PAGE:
Three Kings Islands
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Three Kings Islands

Three Kings Islands
Manawat?whi or Ng? Motu Karaka
Three Kings Islands is located in New Zealand
Three Kings Islands
Three Kings Islands
Coordinates34°09?14?S 172°8?24?E / 34.15389°S 172.14000°E / -34.15389; 172.14000Coordinates: 34°09?14?S 172°8?24?E / 34.15389°S 172.14000°E / -34.15389; 172.14000
Total islands13
Area6.85 km2 (2.64 sq mi)
Highest elevation295 m (968 ft)

The Three Kings Islands, called Manawat?whi by M?ori, are a group of 13 uninhabited islands about 55 kilometres (34 mi) northwest of Cape Reinga, New Zealand, where the South Pacific Ocean and Tasman Sea converge. They measure 6.85 km2 (2.64 sq mi) in area.[1] The islands are situated on a submarine plateau, the Three Kings Bank, and are separated from the New Zealand mainland by an 8 km wide, 200 to 300 m deep submarine trough. Therefore, despite relative proximity to the mainland, the islands are listed with the New Zealand Outlying Islands. The islands are an immediate part of New Zealand, but not part of any region or district, but instead Area Outside Territorial Authority, like all the other outlying islands except the Solander Islands.


The Waterfall, Tasman Bay, southern east coast of Great Island

Dutch explorer Abel Janszoon Tasman bestowed the name Drie Koningen Eyland (Three Kings Island) on 6 January 1643, three weeks after he became the first European known to have seen New Zealand. Tasman anchored at the islands when searching for water. As it was the Twelfth Night feast of the Epiphany, the day the biblical three kings known as the wise men visited Christ the child, he named the main island accordingly. Tasman also named a prominent cape Cape Maria van Diemen, after the wife of Anthony van Diemen, Governor-General of the Dutch East Indies (now Indonesia). These are the only two geographic features in New Zealand to retain the names given to them by Abel Tasman. Tasman found the islands to be inhabited by M?ori, but since 1840 they have been uninhabited. The M?ori population probably never exceeded 100.

Engraving of a sketch by Tasman's crew member Isaac Gilsemans showing the islands from the north-west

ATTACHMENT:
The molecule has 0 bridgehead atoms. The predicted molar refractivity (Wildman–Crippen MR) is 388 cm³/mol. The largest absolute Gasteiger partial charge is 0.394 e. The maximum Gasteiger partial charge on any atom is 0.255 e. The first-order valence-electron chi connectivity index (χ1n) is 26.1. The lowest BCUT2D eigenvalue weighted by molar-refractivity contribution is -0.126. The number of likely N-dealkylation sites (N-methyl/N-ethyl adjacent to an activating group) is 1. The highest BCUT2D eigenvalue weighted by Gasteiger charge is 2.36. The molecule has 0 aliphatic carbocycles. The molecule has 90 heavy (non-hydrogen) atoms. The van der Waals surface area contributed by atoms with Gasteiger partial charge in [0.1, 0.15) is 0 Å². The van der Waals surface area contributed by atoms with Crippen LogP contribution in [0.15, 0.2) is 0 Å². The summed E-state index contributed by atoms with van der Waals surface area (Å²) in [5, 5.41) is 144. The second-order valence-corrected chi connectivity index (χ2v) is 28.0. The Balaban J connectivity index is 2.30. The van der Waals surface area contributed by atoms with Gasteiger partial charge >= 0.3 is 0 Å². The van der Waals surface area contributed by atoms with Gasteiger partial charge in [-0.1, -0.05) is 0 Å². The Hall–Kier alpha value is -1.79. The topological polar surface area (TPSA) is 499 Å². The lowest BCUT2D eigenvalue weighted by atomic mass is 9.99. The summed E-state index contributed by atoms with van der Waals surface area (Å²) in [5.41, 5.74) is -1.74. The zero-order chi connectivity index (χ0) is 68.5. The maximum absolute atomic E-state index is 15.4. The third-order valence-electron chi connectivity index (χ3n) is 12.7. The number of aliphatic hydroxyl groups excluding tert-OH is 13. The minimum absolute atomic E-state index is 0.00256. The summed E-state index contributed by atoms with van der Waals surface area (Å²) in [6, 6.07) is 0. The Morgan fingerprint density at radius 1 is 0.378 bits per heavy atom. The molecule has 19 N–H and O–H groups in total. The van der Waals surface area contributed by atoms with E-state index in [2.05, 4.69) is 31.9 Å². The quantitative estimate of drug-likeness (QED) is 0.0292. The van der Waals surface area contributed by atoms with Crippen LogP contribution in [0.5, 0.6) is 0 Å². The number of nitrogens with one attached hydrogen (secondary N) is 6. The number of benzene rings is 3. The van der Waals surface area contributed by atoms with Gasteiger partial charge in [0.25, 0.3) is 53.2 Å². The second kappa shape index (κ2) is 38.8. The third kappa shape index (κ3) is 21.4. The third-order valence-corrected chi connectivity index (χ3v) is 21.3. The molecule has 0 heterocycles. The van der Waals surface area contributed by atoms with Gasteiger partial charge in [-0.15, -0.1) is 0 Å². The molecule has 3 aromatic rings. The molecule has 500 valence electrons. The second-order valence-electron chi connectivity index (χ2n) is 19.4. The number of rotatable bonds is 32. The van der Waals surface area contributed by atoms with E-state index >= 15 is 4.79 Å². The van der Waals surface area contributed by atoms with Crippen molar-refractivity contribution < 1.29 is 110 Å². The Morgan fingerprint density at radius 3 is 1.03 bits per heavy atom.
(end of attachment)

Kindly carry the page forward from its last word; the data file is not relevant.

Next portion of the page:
In 1945, G. T. S. Baylis made an amazing discovery on Three Kings when he found the last remaining specimen anywhere of a tree which is now called Pennantia baylisiana, a kaikomako. It was recognised internationally as the world's rarest and thus most endangered tree. Extremely careful propagation in New Zealand has resulted in the species being reliably established, but it continues to be carefully monitored. The islands were made a wildlife sanctuary in 1995. Other plants endemic to the islands include Tecomanthe speciosa and Elingamita johnsonii.


Satellite photograph of the islands by NASA

The Three Kings group falls into two subgroups with four main inhospitable islands and a number of smaller rocks on a submarine plateau called King Bank which rises out of extremely deep water. There are no beaches.[2] The surrounding sea has very clear visibility and contains teeming fish life, attracting hundreds of divers. Another attraction is the wreck of the Elingamite which foundered there on 9 November 1902.

King Group

  • With 4.04 km² Great Island or King Island, is by far the largest. A northeastern peninsula, with an area of about 1 km², is almost cut off by a 200 m wide but more than 80 m high isthmus formed by North West Bay and South East Bay. The island reaches an elevation of 295 m in the western part, while the peninsula is up to 184 m high near its western cliffs.
Three Kings Islands; looking north with South East Bay to the right
  • North East Island, official name Oromaki/North East Island, about 1 km northeast of Great Island, is 0.10 km² in size and reaches a height of 111 m.
  • Farmers Rocks, 0.8 km east of Great Island, are 5 metres high and just a few hundred square metres in size.

Southwest Group

  • South West Island, official name Moekawa/South West Island, at 0.38 km², is the second largest of the Three Kings Islands and is 207 m high. It is located about 4.5 km southwest of Great island.
  • The Princes Islands, seven small islets and numerous rocks with a total area of about 0.2 km², start 600 m west of South West Island and stretch about 1.8 km east-west. The north-eastern islet is the highest at 106 m. The smallest islet is Rosemary Rock.
  • West Island, official name ?hau/West Island, at 0.16 km² the third largest island, is 500 m southwest of the westernmost of the Princes Islands. It is 177 m high. The island plays an important part in the traditional M?ori belief that the spirits of dead M?ori return to their Pacific homeland of Hawaiki. Near Cape Reinga on the mainland, sometimes translated as the underworld, is a gnarled P?hutukawa tree reputed to be more than 800 years old. The spirits are believed to journey to the tree and down its roots into the sea bed. They are said to surface again on Ohau and say a last farewell to New Zealand before going on to Hawaiki.
Ohau Island from the west

Flora and fauna


Nature reserve

Three Kings Island is a nature reserve administered by the Department of Conservation


  1. ^ "Data Table - Protected Areas - LINZ Data Service (recorded area 684.7281 ha)". Land Information New Zealand. Retrieved 2019.
  2. ^ Judd, Warren (1996). "The clifftop world of the Three Kings". New Zealand Geographic (29). Retrieved 2019.

External links

  This article uses material from the Wikipedia page available here. It is released under the Creative Commons Attribution-Share-Alike License 3.0.



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